History, tourist information, and nearby accommodation
HERITAGE HIGHLIGHTS: Timber-framed 15th and 16th-century houses
The picturesque village of Stoke-by-Nayland was recorded in the Domesday Book of 1086. Given the number of attractive timber-framed buildings you'd be tempted to say that it hasn't changed much since then. Records show that Alfgar, Earl of Essex, founded a monastery at Stoke before his death in AD 948
At the time of the Domesday Book the village was held by Swein of Essex, whose father Robert had owned the manor at the time of the Norman invasion 20 years earlier. The Domesday Book records a church and 60 acres of land, along with two water mills and enough woodland to support 60 pigs.
The village stands in the valley of the River Box, a tributary of the Stour. This is Constable Country, made famous in the paintings of artist John Constable, who was born just a few miles away at East Bergholt. Constable painted Stoke-by-Nayland several times, indeed his very last landscape painting was a view of St Mary's church in Stoke, painted in 1836, less than a year before his death.
It is no surprise that Constable was drawn to the church, for its 120 foot high tower dominates the landscape for miles in all directions. Within the church is a memorial brass to Katherine Molyns, Duchess of Norfolk and grandmother two queens; Catherine Howard and Anne Boleyn. In the chancel is a large brass to Sir William Tendring of Tendring Hall (d. 1408), who helped pay for the 15th century rebuilding of the earlier medieval church on this spot.
The most fascinating historic feature, however, is the beautiful 15th century south door, carved to resemble a Tree of Jesse, or family tree of Christ.
Timber-framed houses abound, though somewhat surprisingly none are listed Grade I by English Heritage. There are, however, 5 Grade II* listed buildings, including the iconic Maltings mentioned earlier, which backs onto the churchyard. The Maltings is a late medieval hall house, extended in the 16th century with a pair of crosswings.
Almost directly across School Street from The Maltings is The Old Guildhall, a two storey 16th century building with exposed, jettied timber beams. South of the church is Downs Farmhouse, a former farm house dating to the early 16th century. In Church Street is Street House, a picturesque 15th century timber-framed and plastered house with a jettied upper storey supported on oak brackets.
These are just some of the numerous historic houses that jostle for space in Stoke. The village is the sort of untouched medieval place that most foreign visitors fondly image an ideal English village to be. Many of the buildings are painted in eye-catching 'Suffolk pink'.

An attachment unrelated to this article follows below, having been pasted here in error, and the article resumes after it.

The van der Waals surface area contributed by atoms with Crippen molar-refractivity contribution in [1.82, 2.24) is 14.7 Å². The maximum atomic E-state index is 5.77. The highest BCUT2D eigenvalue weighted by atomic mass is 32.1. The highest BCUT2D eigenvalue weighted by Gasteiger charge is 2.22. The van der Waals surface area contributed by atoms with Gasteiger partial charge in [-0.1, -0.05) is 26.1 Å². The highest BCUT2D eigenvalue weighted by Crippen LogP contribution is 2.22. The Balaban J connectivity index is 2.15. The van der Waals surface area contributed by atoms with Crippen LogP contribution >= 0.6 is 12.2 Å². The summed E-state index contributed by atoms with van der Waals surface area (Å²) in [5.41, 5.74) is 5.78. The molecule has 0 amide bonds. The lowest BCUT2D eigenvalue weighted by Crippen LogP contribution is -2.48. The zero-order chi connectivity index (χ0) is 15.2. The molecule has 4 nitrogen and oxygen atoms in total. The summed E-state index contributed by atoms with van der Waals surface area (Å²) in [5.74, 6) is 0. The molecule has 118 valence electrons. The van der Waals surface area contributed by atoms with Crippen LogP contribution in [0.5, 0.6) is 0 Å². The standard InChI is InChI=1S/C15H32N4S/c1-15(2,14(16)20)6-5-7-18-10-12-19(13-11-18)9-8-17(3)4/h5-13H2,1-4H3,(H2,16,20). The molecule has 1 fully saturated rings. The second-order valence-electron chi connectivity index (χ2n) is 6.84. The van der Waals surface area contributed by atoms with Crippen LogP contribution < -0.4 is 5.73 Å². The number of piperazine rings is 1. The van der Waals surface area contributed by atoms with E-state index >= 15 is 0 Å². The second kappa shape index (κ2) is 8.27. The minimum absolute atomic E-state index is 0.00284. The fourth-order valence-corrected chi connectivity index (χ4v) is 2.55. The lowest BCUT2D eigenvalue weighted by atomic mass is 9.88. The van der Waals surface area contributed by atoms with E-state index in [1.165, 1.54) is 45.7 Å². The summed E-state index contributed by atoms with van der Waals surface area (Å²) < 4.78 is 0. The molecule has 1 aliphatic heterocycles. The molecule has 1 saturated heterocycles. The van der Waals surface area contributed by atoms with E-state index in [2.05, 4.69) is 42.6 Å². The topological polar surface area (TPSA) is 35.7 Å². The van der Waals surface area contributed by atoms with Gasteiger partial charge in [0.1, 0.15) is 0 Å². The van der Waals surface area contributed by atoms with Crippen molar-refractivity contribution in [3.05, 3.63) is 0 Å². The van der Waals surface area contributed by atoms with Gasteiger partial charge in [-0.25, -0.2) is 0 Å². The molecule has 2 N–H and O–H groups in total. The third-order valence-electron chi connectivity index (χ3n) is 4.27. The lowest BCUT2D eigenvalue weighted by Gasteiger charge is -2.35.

There are two pubs, standing opposite each other just a few steps from the river. The Angel is an old coaching inn dating to at least the 16th century, with a later Georgian facade. The Crown is another old inn, dating to the 16th century and featuring an attractive timber-framed exterior and original exposed beams in the bar.
On the outskirts of Stoke-by-Nayland is the site of Tendring Hall, former home of the Tendring family and later owned by Howards, Dukes of Norfolk. When Thomas Howard was executed for trying to secretly marry Mary, Queen of Scots during her captivity Elizabeth I seized the estate.
An 18th century mansion designed by Sir John Soane was torn down in 1955, all except the front portico, but the superb landscaped parkland remains. The grounds are private, but you can easily see the remains of the walled gardens and parkland from nearby public footpaths.
Speaking of footpaths, the Stour Valley Path and the St Edmund Way both run through the village and along the River Box.
A few miles east of the village is Thorington Hall, a Grade II* listed timber-framed farmhouse built around 1600. The highlight is a beautifully carved 17th century staircase, with all but one of the newel caps carved in a different design. The Hall is in private hands but it is open to the public for the annual Heritage Open Day event in September.
I first came to Stoke-by-Nayland late on a summer evening, when golden light bathed the historic houses that line the village streets. It was a sight I will never forget. I didn't expect the church to be open, but it was, and I thoroughly enjoyed my time exploring the village. Stoke-by-Nayland deserves every bit of its reputation as one of the most beautiful villages in Suffolk, a place where the medieval period seems to be still unfolding.
Address: B1068, Stoke-by-Nayland, Suffolk, England
Attraction Type: Village
Location: On the B1068 5 miles south-west of Hadleigh
Photo Credit: David Ross and Britain Express
NEARBY HISTORIC ATTRACTIONS
Heritage Rated from 1- 5 (low to exceptional) on historic interest
Stoke-by-Nayland, St Mary's Church - 0.1 miles (Historic Church)
Polstead, St Mary's Church - 1 miles (Historic Church)
Thorington Hall - 1.9 miles (Historic Building)
Boxted, St Peter's Church - 2.2 miles (Historic Church)
Wissington, St Mary's Church - 2.7 miles (Historic Church)
Boxford, St Mary's Church - 2.8 miles (Historic Church)
Little Horkesley Church - 3 miles (Historic Church)
Higham, Suffolk, St Mary's Church - 3.2 miles (Historic Church)
Nearest Accommodation to Stoke-by-Nayland:
Nearest Self Catering Cottages
Nearest Bed and Breakfasts
Nearest Tourist Information Centre ('as the crow flies')
Visitor Information Centre
Tel: 01206 282 920
Alternate Tel: 01206 282 828
Fax: 01206 282 924